The game also does a good job at letting you survive in the way that you want. It features a sizable skill tree, identical for each brother, that allows the player to specialize in certain styles. Perhaps the easiest style of play is investing cash into weapons, and points into melee abilities, using Joseph to brute force your way through the game. This style of play also relies on the fear factor mechanic, which determines how intimidating you are to the enemies, and thus how likely they are to attack you. Fear factor can be manipulated by using the war shout to taunt enemies, or standing near a bonfire, among other things. For me, the game is at its best when playing as Jacques and specializing in trapping. This style of play requires a great deal of strategy and planning, so you’ll be spending a lot more time on the planning phase. There is also a ‘sniper’ style of play, which focuses on rifles, fast reload speeds, and hiding in watchtowers, but I have not found this style of play to be particularly effective.
It’s astonishing how many different ways the waves of enemies can be defeated by the plethora of traps. But this variety is curbed by the need for efficiency; using less traps means having more spare action points to convert into cash. There is an achievement for hoarding cash, but outside of actually having the cash, the game does not really reward players for being efficient. After a few days of playing as efficiently as possible, I had enough cash to buy the best axe from the hardware store, bless it, with still enough leftover for potions as well.
The game play is accompanied by a stellar original soundtrack that I found myself humming an alarming number of times. The music is very folk-heavy, with strings and traditional percussion instruments taking up the bulk of the focus. The intro loading screen, which is the first music you hear when you boot up the game, features a traditional French Canadian style of music known as Reel à Bouche. This style of music is notable for its attempt at mimicking the sound of folk instruments, such as the fiddle or accordion, with the mouth. It is quite good, as is the rest of the soundtrack; even if you do not play the game, the soundtrack alone is worth your time. Just don’t expect it to be on the same scale as Persona 5, Skyrim, or Cuphead.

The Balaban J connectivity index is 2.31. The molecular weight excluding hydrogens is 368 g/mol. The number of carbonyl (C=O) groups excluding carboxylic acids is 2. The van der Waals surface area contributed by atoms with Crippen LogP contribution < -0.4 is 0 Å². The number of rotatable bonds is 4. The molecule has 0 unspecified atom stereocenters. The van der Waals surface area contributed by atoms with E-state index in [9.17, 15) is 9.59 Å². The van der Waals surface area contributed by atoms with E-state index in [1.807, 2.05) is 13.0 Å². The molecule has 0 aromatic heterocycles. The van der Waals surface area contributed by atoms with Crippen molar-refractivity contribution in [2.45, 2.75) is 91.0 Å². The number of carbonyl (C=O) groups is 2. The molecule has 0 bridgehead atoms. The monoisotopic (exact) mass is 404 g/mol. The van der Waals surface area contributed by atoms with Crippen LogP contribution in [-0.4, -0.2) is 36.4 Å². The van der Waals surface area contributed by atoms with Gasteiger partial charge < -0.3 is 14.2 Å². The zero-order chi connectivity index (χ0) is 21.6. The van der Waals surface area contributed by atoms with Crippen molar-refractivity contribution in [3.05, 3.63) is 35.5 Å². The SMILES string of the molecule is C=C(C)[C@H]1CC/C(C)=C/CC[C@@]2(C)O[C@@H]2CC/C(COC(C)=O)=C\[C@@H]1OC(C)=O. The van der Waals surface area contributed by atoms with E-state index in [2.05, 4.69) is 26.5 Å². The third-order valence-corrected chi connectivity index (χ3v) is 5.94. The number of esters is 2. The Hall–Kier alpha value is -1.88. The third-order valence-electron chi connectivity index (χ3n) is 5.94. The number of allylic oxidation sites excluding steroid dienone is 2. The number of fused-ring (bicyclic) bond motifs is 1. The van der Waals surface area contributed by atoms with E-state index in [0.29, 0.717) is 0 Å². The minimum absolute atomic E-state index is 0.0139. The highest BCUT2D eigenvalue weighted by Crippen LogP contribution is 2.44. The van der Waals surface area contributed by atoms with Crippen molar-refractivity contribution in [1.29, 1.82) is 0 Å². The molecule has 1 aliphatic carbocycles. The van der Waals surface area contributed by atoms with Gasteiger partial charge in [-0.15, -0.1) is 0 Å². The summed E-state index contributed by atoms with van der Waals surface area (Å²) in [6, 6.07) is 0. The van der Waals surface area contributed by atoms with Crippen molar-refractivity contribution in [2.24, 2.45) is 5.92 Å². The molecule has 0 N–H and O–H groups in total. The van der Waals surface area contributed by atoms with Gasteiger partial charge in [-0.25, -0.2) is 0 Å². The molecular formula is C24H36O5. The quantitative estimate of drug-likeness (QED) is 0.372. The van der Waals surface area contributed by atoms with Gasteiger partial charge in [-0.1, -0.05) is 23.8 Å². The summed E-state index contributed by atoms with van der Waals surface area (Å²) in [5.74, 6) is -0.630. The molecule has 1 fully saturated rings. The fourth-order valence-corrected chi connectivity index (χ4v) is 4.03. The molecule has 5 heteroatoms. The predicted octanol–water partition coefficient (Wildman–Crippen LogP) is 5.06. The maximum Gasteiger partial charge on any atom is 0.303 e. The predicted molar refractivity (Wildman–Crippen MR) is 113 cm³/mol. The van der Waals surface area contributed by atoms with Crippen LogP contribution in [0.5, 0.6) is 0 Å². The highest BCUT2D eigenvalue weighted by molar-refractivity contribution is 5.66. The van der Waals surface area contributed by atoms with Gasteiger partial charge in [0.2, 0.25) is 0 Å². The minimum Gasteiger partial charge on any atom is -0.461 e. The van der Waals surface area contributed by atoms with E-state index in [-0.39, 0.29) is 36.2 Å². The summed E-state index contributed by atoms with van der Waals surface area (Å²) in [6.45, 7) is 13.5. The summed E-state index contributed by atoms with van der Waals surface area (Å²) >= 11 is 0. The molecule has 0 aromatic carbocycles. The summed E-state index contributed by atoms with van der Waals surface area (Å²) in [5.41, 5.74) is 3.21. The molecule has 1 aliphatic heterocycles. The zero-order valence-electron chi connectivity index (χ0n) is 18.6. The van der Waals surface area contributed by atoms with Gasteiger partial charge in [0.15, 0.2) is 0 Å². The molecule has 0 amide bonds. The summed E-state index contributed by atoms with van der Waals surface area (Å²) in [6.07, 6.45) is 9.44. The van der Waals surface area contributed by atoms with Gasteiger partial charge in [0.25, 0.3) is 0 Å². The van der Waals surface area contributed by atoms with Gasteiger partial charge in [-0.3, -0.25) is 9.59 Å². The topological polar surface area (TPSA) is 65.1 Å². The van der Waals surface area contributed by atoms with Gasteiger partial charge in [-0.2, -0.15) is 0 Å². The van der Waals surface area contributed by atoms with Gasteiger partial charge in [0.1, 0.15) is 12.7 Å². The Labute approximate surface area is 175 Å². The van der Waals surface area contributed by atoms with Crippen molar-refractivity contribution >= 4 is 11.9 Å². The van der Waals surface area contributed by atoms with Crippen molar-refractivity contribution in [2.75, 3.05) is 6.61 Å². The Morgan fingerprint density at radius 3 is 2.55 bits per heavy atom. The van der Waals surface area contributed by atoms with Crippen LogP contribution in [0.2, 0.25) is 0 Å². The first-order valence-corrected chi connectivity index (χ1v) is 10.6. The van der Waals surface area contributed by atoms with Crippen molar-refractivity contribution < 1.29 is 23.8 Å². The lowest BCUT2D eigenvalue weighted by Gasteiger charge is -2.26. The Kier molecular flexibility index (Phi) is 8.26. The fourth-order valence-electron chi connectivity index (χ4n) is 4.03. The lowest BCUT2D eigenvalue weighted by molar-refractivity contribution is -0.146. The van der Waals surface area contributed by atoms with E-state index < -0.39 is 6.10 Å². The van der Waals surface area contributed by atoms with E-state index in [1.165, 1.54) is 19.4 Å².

The voice acting in this game ranges from decent to comical; it’s certainly not one of it’s strengths. The dialogue is in English, but you can hear a lot of French Canadian accents in the mix as well.
In terms of the art design and graphics, everything is decent. Nothing special, but certainly not bad by any means. The three dimensional graphics during the night phases, as well as the cutscenes, are probably the weakest part of the game in terms of its graphical fidelity. But considering this is an indie game, it’s impressive that it has polygonal graphics at all. Some cutscenes are simply voiced-over illustrations that pan across the screen. But most of the cut scenes take place between chapters, to set up the story – and they aren’t great. The character models are just sort of thrust into frame as a text box scrolls beneath them. The cut scenes, the graphics, and the voice acting are all constant reminders that this is not a triple-A release. But considering it’s an indie game, it’s passable. And the innovative game play more than makes up for it’s presentation shortcomings.
Considering this game came out quite a few years ago, some of you may be wondering why there haven’t been any sequels; I mean, the game’s full title – Sang-Froid: Tales of Werewolves, Tome I – sets itself up to be part of a series. Unfortunately, Artifice Studios went in another direction for their sophomore effort with the strategy title ConFlicks: Revolutionary Space Battles. Though I have not played this title, it is well-received on steam. That being said, I can only hope that Artifice Studios has something in mind for for the future of Sang-Froid.
Sang-Froid isn’t going to set the world on fire, but it’s sure to scratch a few itches for fans of the strategy and tower defense genres. And of course now that the game is free, the only toonies and loonies being spent will be at the Wolvesvale saloon, deciding between eau-de-vie and bagosse.